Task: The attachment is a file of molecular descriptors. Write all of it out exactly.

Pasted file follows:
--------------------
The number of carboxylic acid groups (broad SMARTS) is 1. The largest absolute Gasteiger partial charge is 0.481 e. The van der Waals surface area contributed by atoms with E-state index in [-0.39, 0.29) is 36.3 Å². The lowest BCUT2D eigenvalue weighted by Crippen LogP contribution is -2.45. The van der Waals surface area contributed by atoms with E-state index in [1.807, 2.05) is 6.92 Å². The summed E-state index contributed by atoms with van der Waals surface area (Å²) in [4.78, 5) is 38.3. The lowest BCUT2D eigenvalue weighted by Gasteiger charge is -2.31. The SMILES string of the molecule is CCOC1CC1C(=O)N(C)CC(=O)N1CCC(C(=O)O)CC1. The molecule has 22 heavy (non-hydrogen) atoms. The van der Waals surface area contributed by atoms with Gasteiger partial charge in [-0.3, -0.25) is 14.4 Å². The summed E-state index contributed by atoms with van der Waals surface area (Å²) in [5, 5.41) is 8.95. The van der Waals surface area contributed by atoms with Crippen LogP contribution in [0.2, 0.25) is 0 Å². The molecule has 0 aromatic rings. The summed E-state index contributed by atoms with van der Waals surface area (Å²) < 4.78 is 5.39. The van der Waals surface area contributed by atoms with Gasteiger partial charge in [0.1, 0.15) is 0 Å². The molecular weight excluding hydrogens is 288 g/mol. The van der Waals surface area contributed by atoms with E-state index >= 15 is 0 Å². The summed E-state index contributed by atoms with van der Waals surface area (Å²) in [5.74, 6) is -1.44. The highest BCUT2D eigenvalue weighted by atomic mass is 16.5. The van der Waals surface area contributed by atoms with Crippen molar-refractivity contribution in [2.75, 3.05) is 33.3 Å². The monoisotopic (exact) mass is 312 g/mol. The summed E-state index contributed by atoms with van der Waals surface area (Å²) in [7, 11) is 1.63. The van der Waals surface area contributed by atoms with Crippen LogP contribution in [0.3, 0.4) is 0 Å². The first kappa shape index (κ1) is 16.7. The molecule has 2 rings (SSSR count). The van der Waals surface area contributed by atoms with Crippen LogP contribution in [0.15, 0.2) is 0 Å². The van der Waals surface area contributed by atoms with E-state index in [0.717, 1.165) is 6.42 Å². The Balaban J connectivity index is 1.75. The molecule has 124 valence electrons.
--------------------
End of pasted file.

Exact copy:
The number of carboxylic acid groups (broad SMARTS) is 1. The largest absolute Gasteiger partial charge is 0.481 e. The van der Waals surface area contributed by atoms with E-state index in [-0.39, 0.29) is 36.3 Å². The lowest BCUT2D eigenvalue weighted by Crippen LogP contribution is -2.45. The van der Waals surface area contributed by atoms with E-state index in [1.807, 2.05) is 6.92 Å². The summed E-state index contributed by atoms with van der Waals surface area (Å²) in [4.78, 5) is 38.3. The lowest BCUT2D eigenvalue weighted by Gasteiger charge is -2.31. The SMILES string of the molecule is CCOC1CC1C(=O)N(C)CC(=O)N1CCC(C(=O)O)CC1. The molecule has 22 heavy (non-hydrogen) atoms. The van der Waals surface area contributed by atoms with Gasteiger partial charge in [-0.3, -0.25) is 14.4 Å². The summed E-state index contributed by atoms with van der Waals surface area (Å²) in [5, 5.41) is 8.95. The van der Waals surface area contributed by atoms with Crippen LogP contribution in [0.2, 0.25) is 0 Å². The molecule has 0 aromatic rings. The summed E-state index contributed by atoms with van der Waals surface area (Å²) < 4.78 is 5.39. The van der Waals surface area contributed by atoms with Gasteiger partial charge in [0.1, 0.15) is 0 Å². The molecular weight excluding hydrogens is 288 g/mol. The van der Waals surface area contributed by atoms with E-state index >= 15 is 0 Å². The summed E-state index contributed by atoms with van der Waals surface area (Å²) in [5.74, 6) is -1.44. The highest BCUT2D eigenvalue weighted by atomic mass is 16.5. The van der Waals surface area contributed by atoms with Crippen molar-refractivity contribution in [2.75, 3.05) is 33.3 Å². The monoisotopic (exact) mass is 312 g/mol. The summed E-state index contributed by atoms with van der Waals surface area (Å²) in [7, 11) is 1.63. The van der Waals surface area contributed by atoms with Crippen LogP contribution in [0.3, 0.4) is 0 Å². The first kappa shape index (κ1) is 16.7. The molecule has 2 rings (SSSR count). The van der Waals surface area contributed by atoms with Crippen LogP contribution in [0.15, 0.2) is 0 Å². The van der Waals surface area contributed by atoms with E-state index in [0.717, 1.165) is 6.42 Å². The Balaban J connectivity index is 1.75. The molecule has 124 valence electrons.